A Reader's War, by Teju Cole: "Assassinations should never have happened in our name. But now we see that they endanger us physically, endanger our democracy, and endanger our Constitution. I believe that when President Obama personally selects the next name to add to his “kill list,” he does it in the belief that he is protecting the country. I trust that he makes the selections with great seriousness, bringing his rich sense of history, literature, and the lives of others to bear on his decisions. And yet we have been drawn into a war without end, and into cruelties that persist in the psychic atmosphere like ritual pollution."

I don't love all the Notes from the Universe emails, but sometimes they hit home: "For every unexpected bump, turn, or squiggle on the path of life . . . you pretty much have two choices: Accept it as if you yourself had meticulously planned it and as if you're being watched by 10,000 cheering angels who love you so much, you're pretty much all they ever sing about. Or, accept it, kicking and screaming, as if it were some freak accident or random mistake that had befallen you by chance. I know which I would choose."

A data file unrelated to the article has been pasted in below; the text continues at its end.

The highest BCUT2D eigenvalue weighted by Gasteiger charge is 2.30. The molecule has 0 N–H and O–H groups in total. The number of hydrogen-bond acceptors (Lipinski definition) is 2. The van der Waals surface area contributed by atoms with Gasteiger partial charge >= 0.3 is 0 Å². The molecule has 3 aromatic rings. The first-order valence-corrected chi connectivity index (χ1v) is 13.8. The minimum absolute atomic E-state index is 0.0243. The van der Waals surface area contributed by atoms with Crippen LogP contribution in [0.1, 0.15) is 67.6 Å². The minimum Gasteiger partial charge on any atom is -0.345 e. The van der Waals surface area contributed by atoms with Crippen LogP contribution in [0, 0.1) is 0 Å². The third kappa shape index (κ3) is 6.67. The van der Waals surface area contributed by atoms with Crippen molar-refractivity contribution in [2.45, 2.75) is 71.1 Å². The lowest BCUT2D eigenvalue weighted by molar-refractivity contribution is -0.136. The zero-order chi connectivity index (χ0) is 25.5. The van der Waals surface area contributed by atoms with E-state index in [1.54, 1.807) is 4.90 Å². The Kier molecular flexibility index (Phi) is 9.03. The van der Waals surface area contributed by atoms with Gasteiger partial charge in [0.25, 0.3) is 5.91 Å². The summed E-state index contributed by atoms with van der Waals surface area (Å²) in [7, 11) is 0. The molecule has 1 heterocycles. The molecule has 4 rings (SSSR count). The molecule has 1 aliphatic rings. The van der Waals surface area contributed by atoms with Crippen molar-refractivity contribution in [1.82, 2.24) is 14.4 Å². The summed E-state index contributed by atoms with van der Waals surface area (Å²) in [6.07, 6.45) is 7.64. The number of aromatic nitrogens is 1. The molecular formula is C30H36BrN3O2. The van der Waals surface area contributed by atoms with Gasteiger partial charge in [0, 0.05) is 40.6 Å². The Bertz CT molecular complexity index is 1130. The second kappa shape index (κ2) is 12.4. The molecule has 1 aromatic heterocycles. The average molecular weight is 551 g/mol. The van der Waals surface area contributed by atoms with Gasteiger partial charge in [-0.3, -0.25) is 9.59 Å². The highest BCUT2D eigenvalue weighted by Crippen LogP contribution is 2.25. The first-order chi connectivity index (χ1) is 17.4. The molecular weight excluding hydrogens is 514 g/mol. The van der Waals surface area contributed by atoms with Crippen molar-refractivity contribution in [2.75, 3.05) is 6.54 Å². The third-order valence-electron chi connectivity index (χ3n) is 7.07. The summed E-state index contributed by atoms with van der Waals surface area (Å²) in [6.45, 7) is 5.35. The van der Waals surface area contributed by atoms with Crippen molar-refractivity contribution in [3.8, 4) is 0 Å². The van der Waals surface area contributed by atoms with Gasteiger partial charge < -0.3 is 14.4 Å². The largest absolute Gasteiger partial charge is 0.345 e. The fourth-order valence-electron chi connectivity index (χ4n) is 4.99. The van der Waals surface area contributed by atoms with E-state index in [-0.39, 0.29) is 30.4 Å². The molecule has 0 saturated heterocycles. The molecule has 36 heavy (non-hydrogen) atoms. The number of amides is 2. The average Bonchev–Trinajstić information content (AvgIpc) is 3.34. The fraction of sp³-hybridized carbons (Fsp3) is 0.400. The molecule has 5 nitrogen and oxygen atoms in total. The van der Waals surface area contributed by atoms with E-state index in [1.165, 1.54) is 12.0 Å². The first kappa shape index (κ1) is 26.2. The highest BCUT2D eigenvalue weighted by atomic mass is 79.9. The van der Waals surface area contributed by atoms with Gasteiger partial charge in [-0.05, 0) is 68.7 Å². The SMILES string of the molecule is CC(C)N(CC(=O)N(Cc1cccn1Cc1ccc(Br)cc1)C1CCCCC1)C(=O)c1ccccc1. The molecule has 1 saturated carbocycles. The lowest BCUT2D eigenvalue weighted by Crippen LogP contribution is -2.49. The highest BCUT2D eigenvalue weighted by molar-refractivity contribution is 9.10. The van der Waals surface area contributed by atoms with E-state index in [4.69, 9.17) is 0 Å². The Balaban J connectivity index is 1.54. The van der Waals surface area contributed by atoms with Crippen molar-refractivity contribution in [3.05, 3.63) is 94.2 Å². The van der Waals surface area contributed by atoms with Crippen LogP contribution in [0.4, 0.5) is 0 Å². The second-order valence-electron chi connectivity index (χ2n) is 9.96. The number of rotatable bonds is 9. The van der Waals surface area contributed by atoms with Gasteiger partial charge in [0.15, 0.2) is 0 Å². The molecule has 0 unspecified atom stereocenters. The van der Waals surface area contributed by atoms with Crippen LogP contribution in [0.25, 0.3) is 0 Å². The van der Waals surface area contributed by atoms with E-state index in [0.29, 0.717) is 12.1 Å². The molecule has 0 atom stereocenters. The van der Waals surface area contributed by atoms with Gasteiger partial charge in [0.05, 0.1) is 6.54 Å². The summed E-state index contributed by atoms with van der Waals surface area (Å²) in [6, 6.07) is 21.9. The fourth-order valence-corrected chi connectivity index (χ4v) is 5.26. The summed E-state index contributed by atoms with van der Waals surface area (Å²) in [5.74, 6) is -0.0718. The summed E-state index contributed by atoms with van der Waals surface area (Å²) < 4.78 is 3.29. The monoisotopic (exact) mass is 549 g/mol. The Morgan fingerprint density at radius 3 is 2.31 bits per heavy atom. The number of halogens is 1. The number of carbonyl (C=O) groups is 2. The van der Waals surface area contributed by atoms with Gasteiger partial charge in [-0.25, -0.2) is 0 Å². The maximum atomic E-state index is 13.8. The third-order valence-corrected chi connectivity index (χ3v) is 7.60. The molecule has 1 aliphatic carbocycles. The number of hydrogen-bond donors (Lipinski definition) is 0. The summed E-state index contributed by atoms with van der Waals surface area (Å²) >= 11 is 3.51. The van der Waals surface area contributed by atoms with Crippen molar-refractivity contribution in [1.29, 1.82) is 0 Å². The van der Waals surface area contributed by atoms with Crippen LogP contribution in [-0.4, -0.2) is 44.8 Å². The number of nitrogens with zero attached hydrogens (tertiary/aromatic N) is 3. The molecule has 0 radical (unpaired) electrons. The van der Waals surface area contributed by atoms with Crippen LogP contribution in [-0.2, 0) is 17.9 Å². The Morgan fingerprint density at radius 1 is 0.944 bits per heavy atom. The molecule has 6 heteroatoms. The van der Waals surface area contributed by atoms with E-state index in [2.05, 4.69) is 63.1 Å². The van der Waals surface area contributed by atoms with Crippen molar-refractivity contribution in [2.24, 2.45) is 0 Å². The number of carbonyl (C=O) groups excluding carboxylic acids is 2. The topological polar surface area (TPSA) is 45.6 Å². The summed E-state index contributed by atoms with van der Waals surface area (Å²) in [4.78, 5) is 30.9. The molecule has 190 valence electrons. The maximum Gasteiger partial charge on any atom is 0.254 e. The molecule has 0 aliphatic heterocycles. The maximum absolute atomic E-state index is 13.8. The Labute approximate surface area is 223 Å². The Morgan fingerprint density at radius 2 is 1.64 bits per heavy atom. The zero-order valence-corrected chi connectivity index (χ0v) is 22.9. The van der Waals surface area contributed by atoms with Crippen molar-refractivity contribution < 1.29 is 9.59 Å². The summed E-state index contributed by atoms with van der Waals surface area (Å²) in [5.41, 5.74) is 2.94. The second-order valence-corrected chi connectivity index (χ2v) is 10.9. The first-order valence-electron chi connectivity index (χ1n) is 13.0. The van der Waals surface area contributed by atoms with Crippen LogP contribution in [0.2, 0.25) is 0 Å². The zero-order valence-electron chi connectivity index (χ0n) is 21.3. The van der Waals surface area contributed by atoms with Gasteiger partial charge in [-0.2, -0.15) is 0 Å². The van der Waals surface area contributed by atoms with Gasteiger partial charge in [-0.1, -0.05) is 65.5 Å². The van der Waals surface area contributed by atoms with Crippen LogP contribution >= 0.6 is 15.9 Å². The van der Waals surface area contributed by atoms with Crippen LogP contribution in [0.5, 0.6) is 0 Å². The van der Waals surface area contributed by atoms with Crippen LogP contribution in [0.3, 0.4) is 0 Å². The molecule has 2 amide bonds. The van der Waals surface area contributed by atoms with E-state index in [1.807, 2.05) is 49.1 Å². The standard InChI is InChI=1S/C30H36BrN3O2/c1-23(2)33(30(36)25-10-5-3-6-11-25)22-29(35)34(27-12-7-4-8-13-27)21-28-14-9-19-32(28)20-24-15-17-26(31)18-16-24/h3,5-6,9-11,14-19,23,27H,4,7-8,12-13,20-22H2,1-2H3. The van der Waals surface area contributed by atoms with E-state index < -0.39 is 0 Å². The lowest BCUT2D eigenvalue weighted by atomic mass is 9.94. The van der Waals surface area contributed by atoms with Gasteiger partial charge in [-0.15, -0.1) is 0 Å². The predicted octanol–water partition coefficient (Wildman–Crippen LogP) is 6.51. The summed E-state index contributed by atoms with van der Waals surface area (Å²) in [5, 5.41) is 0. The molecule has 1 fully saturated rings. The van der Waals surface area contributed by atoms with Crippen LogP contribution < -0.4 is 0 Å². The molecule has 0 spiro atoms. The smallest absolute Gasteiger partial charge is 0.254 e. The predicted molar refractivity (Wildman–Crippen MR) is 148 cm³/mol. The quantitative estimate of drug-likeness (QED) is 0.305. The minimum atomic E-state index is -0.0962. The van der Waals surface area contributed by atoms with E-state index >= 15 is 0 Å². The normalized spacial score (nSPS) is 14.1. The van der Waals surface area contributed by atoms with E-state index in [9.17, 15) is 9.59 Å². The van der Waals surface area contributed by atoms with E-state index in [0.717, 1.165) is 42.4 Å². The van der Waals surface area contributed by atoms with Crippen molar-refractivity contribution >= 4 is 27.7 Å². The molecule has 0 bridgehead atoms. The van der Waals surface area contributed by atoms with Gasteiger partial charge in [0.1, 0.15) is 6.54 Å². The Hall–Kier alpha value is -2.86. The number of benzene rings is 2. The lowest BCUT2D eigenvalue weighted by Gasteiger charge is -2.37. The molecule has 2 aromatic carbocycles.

From the NYRB, Wes Anderson’s Worlds by Michael Chabon

Difficult article to read, difficult topic(s) to discuss, but worth considering. The Science of Sex Abuse: Is it right to imprison people for heinous crimes they have not yet committed?

This looks like a powerful documentary about the incredibly violent homophobia rampant in Jamaica. I'm working on an asylum claim for a young gay Jamaican man right now, and I've been shocked by the news and human rights reports. Please support the film-makers efforts if possible.

Image: source.

Delia*s! Is there any thing more 90's?? I can still remember the dog-eared and highlighted pages of the catalogues - and placing orders over the phone or, gasp, by mail!